There is so much expense leading up to Christmas, particularly when you have kids. I was thinking of some ideas of how to save money leading up to the most expensive, I mean, wonderful time of the year. I hope these give people a few ideas 🙂
1. Make hampers. You can get a basket from the pound shop and fill it with whatever you like, wrapping it in cellophane and ribbon. You can adapt it to suit anyone – sweets, alcohol, afternoon tea, beauty products, manicure set, stationery, reading (eg, fill with books, bookmarks, a teacup, tea bags etc.)
2. Get your kids to make your Christmas cards/get supplies from the pound shop and make your own personal ones.
3. Get cheaper drinks. It’s easy to find mulled wine and Buck’s Fizz at a reasonable price and it doesn’t cost as much as spirits. Or buy own brand ones. I love the coffee cream liqueur from Lidl and I can’t tell the difference between it and a branded bottle.
4. Don’t go overboard. I think the reason why so many people end up with money troubles in January is that they feel pressured to overspend and spoil their kids. In my experience, the more thoughtfully you buy fewer presents for kids, the more they enjoy it. They’d rather have one thing they love and a few treats than half the contents of the nearest toy shop. By next year most of it will probably be in a charity shop or cluttering up your house anyway.
5. Make your own mince pies. Buy a large jar of mincemeat in a discount shop and make a simple pastry to encase it. Use it as an activity to do with your kids instead of taking them to an activity with charges.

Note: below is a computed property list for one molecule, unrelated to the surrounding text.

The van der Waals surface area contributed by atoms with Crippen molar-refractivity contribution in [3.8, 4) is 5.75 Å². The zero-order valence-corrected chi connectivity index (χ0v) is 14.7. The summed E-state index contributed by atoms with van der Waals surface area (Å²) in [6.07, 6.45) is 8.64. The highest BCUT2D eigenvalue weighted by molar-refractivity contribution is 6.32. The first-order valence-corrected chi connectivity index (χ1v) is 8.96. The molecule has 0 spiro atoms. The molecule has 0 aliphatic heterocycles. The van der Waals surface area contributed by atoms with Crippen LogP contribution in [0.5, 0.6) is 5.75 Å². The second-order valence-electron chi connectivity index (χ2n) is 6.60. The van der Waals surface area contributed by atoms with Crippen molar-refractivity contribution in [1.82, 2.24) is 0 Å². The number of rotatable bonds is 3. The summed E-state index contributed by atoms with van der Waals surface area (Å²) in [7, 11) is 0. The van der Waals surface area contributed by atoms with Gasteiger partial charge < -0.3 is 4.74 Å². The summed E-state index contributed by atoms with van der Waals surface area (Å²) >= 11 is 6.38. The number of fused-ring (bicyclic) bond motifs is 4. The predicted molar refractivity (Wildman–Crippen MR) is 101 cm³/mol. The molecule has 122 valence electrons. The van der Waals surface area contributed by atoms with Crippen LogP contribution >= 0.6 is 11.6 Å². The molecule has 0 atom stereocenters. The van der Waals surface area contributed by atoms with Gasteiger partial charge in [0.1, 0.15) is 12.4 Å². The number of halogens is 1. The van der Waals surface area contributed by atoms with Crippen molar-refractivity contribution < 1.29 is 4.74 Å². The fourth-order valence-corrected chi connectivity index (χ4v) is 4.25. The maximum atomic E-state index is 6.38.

6. Make driving to see the Christmas lights an event. The most magical part of my childhood was when we got into the car, went into town and drove in a loop around the City Hall to see the lights. Drive around your neighbourhood to see decorations or take the bus into town to walk and look at the lights. (If you live in Belfast, there are light projection shows for free across the road from Castlecourt from 4pm from 16th November until 10th January.) There is also a free Christmas light switch on in most towns.
7. Eurospar are holding free Christmas parties in various locations leading up to Christmas. Ask in your local one about the date for theirs. Select a couple of low cost events and turn them into special days instead of a catalogue of events that tire kids out and leave you penniless and emotionally spent.
8. Buy less meat. The most expensive part of Christmas dinner is the meat and if you’re living on a tight budget, don’t feel under pressure to provide turkey, ham and all the trimmings. Choose one kind of meat, chicken legs or lamb and make extra pigs in blankets or cocktail sausages – everyone in my house seems to prefer them to the turkey anyway 🙂 Alternatively, buy a frozen turkey crown and slow cook with lots of basting. It will taste just as moist as a fresh one. Serve smaller portions of meat and bulk it out with potatoes and stuffing.
9. Buy one Christmas food item on sale every week. If you save things up as you go, it’s easier to accumulate everything you need without noticing the dent in your budget. Just check the freezer and cupboards periodically in case you forget what you have and buy doubles 🙂
10. Go to a Christmas market with a set amount of cash. If you operate in cash and set a limit, you have to be inventive and think about what you really want to buy. I think a lot of overspending comes from always assuming everyone in a group or family has to have an elaborate meal/every available option. Simplify things. Get a hot dog to share with your kids, or some mini donuts for everyone to share. Have dinner at home afterwards.
I feel like I’ve reached the end of this post and this only glazes the surface of ideas for Christmas on a budget, so I’ll write a continuation of this post soon 🙂